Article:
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Taking the twelve disciples aside, Jesus said, "Listen, we're going up to Jerusalem, where all the predictions of the prophets concerning the Son of Man will come true." Then Jesus had his disciples bring him a colt, and they threw their cloaks over it for him to ride. The news of his arrival rippled through the city, and crowds poured out onto the road to see him.
By Rifat Odeh Kassis
For me -- as for most Palestinians, both Muslims and Christians -- Jerusalem is the city we love most and visit least.
As a little boy, I remember traveling to Jerusalem with my late father along the old road -- a trip that took many hours due to the "no-man's zone" that forbade us from directly accessing the divided city.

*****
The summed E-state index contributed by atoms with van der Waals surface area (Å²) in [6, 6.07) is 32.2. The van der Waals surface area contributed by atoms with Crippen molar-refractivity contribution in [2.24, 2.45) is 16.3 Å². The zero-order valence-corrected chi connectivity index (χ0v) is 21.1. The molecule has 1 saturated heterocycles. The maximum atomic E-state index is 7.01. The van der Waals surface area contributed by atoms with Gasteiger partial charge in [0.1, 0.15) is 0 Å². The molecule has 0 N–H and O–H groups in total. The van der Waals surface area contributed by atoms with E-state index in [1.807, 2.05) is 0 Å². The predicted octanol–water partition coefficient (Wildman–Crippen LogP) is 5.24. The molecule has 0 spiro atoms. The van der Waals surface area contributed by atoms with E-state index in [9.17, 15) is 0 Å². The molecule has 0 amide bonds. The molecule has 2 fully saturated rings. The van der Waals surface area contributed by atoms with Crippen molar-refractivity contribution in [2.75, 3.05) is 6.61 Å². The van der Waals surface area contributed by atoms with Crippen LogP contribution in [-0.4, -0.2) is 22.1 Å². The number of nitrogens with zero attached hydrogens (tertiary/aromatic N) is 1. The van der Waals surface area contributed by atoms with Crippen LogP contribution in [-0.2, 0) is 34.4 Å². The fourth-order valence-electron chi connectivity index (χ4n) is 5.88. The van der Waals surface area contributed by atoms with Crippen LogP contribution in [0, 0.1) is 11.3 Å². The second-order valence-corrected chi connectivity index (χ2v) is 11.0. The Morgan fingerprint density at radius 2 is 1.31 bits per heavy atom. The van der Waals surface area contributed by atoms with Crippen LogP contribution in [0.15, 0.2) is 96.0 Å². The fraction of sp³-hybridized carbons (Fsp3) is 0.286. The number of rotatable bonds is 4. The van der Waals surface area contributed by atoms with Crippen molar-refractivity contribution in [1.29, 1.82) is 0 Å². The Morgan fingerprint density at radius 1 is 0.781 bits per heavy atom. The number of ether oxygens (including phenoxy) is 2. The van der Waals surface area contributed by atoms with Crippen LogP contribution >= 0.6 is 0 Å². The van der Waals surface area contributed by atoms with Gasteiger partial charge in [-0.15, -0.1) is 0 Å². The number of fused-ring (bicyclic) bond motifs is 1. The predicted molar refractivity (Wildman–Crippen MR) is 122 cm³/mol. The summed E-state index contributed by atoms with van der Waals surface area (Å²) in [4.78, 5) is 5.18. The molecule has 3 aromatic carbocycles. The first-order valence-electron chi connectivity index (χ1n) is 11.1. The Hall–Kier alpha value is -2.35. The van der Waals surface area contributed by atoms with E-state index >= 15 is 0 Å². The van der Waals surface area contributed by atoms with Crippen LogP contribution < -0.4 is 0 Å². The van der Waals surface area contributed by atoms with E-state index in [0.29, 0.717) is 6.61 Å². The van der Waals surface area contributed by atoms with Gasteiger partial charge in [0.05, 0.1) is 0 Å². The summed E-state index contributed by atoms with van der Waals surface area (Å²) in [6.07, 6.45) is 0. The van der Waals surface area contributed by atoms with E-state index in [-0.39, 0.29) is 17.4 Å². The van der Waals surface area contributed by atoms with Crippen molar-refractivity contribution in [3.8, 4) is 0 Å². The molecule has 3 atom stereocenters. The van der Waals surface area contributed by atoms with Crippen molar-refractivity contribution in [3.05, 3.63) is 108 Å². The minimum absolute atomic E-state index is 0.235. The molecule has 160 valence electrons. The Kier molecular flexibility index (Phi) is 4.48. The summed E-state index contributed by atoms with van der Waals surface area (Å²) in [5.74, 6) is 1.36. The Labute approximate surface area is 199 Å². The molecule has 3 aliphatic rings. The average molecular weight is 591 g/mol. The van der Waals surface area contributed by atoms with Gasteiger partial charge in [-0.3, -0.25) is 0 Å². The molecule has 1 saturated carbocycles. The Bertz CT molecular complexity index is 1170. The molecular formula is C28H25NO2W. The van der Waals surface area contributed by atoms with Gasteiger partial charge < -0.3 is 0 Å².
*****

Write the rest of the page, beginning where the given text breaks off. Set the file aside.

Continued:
Despite the obstacles that existed even then, I remember going to Jerusalem as a deeply happy event. It meant eating the sweets we couldn't find in our village, and visiting the holy places we'd only heard about in school and church. Or else it meant going to the doctor, since most doctors were based in Jerusalem at that time. In any case, my sentimental relationship with the city is strong.
When the First Intifada broke out in 1987, Jerusalem was sealed off to those of us who lived in the so-called West Bank, and we had to obtain special permits in order to enter the city. Legally, visiting Jerusalem became impossible for me; because I was a past political prisoner, I was put on some kind of state blacklist, and so the Israeli authorities wouldn't grant me a permit.
Since 2002, I have not returned to Jerusalem. My 29-year-old son, Dafer, has never visited it at all, although he has probably traveled around half the world. Being barred from Jerusalem is a great emotional and psychological loss to me and to my family.